Siân Davey was born in Brighton in 1964. She studied Fine Art painting at Bath Academy of Fine Art in 1985, was awarded a BA (Hons) in Social Policy from the University of Brighton in 1990, and went on to obtain both an MA and MFA in Photography between 2014 and 2016. In 2017, she had her first solo exhibition titled We Are Family at the National Portrait Gallery, and in 2020 she was commissioned by the Wellcome Trust for its 2020 Photo Prize. Her commission, Testament, looks at the link between anxiety and depression, and poverty.
As a teenager, she had a tough life which was rife with instability, anxiety and low self-esteem. Her parents were also struggling with mental health issues. Eventually she sought therapy which later culminated in her becoming a psychotherapist herself. She was a psychotherapist for fifteen years and ran her own practice before becoming a photographer. Her training in psychotherapy informs her work, which revolves around the themes of depression, grief and the human condition. She also references her own experiences to tell intimate, honest and moving stories through her pictures.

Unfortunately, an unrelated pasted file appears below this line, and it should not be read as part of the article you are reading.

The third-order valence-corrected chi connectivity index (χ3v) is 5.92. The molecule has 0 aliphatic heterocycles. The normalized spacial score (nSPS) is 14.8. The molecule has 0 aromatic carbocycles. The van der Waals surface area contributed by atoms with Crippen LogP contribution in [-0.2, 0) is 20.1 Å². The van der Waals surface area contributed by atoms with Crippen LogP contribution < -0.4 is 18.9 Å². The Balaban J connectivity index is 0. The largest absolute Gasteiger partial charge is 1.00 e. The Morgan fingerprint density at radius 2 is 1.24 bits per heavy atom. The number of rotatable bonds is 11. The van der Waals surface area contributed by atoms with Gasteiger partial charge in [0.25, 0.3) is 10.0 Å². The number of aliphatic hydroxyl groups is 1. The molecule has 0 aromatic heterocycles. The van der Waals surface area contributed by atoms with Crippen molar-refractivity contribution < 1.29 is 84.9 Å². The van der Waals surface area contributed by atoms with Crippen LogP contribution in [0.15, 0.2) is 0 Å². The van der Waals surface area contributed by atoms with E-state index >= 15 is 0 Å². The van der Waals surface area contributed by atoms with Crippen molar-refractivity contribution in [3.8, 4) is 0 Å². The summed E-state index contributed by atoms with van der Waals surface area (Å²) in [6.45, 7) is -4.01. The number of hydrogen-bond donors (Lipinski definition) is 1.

She has published two books: Looking for Alice and Martha. The former is a series of pictures of her daughter Alice, who was diagnosed with Down’s syndrome. It is a portrayal of what being a family entails—the highs and lows, joys and sorrows. The photographic journey was a process for her to accept and fall in love with her daughter. In 2017 she received the Hood Medal from the Royal Photographic Society for Looking for Alice. The inspiration behind Martha was a simple question from her stepdaughter, Martha, who asked Siân, “Why don’t you photograph me anymore?” in response to Siân focusing her camera more on Alice. What followed was a series of sometimes intimate but always striking photographs of the teenager Martha with her friends and family.
By Shyama Laxman